GERING — In accepting its one-year road plan, Scotts Bluff County Commissioners approved repairs to Stegall Road over the next two years.
County Highway Superintendent Linda Grummert told the county board that an overlay is planned for about 5 miles of Stegall Road during the 2019-20 construction year. After the work is completed, another 7 miles of road will still need repairs. The next season a chip seal will be applied, and finally another overlay to complete the project by 2021.
Grummert said the three-year plan is necessary to stay within the road department’s budget.
County Board Chairman Ken Meyer asked Grummert if there was a way to delay other projects in the one-year plan to do more of Stegall Road.
“There’s not enough money in the other projects to make up for what the rest of Stegall Road is going to cost,” she said.
Meyer said he was glad to hear the county plans to work on at least a part of Stegall Road. “I’d be happier if we were doing more of it, but I understand we’re doing the worst part of the road. There’s light at the end of the tunnel and that’s good news.”
There are 12 projects on the county’s one-year road improvement plan. At the Legislature’s recommendation, counties are now rolling out their one- and six-year road plans to coincide with their fiscal years, about the same time the county budget is being worked out.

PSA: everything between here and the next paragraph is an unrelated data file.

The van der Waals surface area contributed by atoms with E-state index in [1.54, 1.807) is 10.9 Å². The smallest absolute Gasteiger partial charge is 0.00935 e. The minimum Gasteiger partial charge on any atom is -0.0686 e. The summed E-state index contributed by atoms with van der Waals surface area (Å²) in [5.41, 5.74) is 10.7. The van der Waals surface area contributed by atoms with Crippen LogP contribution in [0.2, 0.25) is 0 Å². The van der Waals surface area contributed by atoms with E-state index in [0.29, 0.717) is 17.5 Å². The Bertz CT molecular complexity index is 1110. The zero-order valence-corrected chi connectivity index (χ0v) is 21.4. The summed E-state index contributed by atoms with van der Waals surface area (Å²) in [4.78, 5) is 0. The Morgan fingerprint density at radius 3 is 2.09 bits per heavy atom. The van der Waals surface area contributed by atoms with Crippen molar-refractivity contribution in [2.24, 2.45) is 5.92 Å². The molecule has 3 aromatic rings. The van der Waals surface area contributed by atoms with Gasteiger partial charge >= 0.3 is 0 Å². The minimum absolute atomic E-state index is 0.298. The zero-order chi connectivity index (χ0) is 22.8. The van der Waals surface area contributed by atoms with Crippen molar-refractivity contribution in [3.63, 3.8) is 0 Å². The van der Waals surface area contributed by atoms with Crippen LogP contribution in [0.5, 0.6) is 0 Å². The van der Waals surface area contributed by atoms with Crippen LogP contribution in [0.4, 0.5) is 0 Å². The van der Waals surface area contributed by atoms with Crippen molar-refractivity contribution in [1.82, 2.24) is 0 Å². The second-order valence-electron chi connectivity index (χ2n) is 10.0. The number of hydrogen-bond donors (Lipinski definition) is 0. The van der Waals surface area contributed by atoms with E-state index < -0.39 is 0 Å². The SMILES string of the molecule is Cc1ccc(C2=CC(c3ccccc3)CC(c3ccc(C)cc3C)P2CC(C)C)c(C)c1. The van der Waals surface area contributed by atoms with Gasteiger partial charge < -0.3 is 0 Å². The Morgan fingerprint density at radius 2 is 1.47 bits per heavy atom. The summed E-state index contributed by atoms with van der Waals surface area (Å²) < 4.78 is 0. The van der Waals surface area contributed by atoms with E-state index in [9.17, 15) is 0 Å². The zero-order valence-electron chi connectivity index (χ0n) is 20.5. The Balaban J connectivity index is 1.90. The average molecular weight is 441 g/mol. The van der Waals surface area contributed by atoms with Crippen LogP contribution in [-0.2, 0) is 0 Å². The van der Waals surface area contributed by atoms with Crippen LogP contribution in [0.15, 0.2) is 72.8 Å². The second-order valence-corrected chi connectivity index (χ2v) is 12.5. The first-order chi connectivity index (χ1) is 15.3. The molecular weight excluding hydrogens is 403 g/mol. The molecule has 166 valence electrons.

Each year, counties approve the one-year plan, but also have the longer term six-year plan on file for future reference.
Scotts Bluff County’s one-year road improvement plan includes a $350,000 box culvert project on Sunflower Road. The design has been completed, but construction will need to wait until the end of the irrigation season this fall.
Three county bridge projects are also on the one-year plan, which will be done with all-in-one concrete deck slabs, so there are no underlying beams or girders.
Chip seal projects are also on the one-year list for sections of Old Oregon Trail, Carter Canyon Road and Lockwood Road.
In other action, commissioners accepted the resignation of Public Defender Bernard Straetker, who’s been with the office for the past 31 years.
Straetker’s letter of resignation is effective Oct. 20. At that time, his office’s senior attorney, Darin Knepper, will assume leadership until the county board names a successor.
To continue as public defender, the successor would have to stand for election in 2022.
Straetker began working as an assistant in the public defender’s office in 1988 until 2000, when he became the public defender.
“I’ve enjoyed working with all the good people who work with the county along with all those associated with our court system,” he said. “I’ve done my best to provide our clients with competent and compassionate legal representation over the years. I’ll always be grateful to all the attorneys and staff members of the office for their support, dedication and hard work on behalf of our clients.”
Meyer said Streatker’s compassionate legal representation doesn’t even come close to what he’s done for the county.
“You’ve done an excellent job in the public defender’s office even when some of your decisions were tough to make,” he said. “I’m not an attorney, but I know you’ve done a reputable job for Scotts Bluff County and we can’t thank you enough.”